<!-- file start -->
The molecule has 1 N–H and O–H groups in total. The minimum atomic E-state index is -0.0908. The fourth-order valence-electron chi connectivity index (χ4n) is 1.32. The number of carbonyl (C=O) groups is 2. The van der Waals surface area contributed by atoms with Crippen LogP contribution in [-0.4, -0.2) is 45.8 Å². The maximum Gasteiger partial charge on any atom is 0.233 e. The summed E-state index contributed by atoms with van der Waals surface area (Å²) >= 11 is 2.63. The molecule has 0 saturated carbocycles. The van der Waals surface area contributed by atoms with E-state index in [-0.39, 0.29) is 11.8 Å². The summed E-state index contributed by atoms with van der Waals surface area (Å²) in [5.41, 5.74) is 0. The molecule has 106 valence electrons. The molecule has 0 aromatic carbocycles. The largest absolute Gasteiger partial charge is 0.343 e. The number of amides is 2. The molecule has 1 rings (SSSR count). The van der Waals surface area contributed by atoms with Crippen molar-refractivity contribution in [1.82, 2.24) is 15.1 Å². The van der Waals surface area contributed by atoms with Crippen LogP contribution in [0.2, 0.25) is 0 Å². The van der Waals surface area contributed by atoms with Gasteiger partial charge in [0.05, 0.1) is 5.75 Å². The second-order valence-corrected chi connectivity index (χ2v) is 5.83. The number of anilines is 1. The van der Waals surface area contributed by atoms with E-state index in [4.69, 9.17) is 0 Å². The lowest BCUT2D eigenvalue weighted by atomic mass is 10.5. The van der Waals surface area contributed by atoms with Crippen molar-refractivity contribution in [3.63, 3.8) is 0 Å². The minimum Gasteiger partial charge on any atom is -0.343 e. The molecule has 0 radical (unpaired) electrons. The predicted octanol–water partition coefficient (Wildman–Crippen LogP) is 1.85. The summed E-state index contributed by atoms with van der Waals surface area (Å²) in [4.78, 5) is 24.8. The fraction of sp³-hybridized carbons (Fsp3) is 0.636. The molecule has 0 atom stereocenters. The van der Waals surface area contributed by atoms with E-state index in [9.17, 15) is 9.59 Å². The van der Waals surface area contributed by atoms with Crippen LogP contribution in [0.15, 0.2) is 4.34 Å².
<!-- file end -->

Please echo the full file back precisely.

The molecule has 1 N–H and O–H groups in total. The minimum atomic E-state index is -0.0908. The fourth-order valence-electron chi connectivity index (χ4n) is 1.32. The number of carbonyl (C=O) groups is 2. The van der Waals surface area contributed by atoms with Crippen LogP contribution in [-0.4, -0.2) is 45.8 Å². The maximum Gasteiger partial charge on any atom is 0.233 e. The summed E-state index contributed by atoms with van der Waals surface area (Å²) >= 11 is 2.63. The molecule has 0 saturated carbocycles. The van der Waals surface area contributed by atoms with E-state index in [-0.39, 0.29) is 11.8 Å². The summed E-state index contributed by atoms with van der Waals surface area (Å²) in [5.41, 5.74) is 0. The molecule has 106 valence electrons. The molecule has 0 aromatic carbocycles. The largest absolute Gasteiger partial charge is 0.343 e. The number of amides is 2. The molecule has 1 rings (SSSR count). The van der Waals surface area contributed by atoms with Crippen molar-refractivity contribution in [1.82, 2.24) is 15.1 Å². The van der Waals surface area contributed by atoms with Crippen LogP contribution in [0.2, 0.25) is 0 Å². The van der Waals surface area contributed by atoms with Gasteiger partial charge in [0.05, 0.1) is 5.75 Å². The second-order valence-corrected chi connectivity index (χ2v) is 5.83. The number of anilines is 1. The van der Waals surface area contributed by atoms with E-state index in [4.69, 9.17) is 0 Å². The lowest BCUT2D eigenvalue weighted by atomic mass is 10.5. The van der Waals surface area contributed by atoms with Crippen molar-refractivity contribution in [3.63, 3.8) is 0 Å². The minimum Gasteiger partial charge on any atom is -0.343 e. The molecule has 0 radical (unpaired) electrons. The predicted octanol–water partition coefficient (Wildman–Crippen LogP) is 1.85. The summed E-state index contributed by atoms with van der Waals surface area (Å²) in [4.78, 5) is 24.8. The fraction of sp³-hybridized carbons (Fsp3) is 0.636. The molecule has 0 atom stereocenters. The van der Waals surface area contributed by atoms with E-state index in [9.17, 15) is 9.59 Å². The van der Waals surface area contributed by atoms with Crippen LogP contribution in [0.15, 0.2) is 4.34 Å².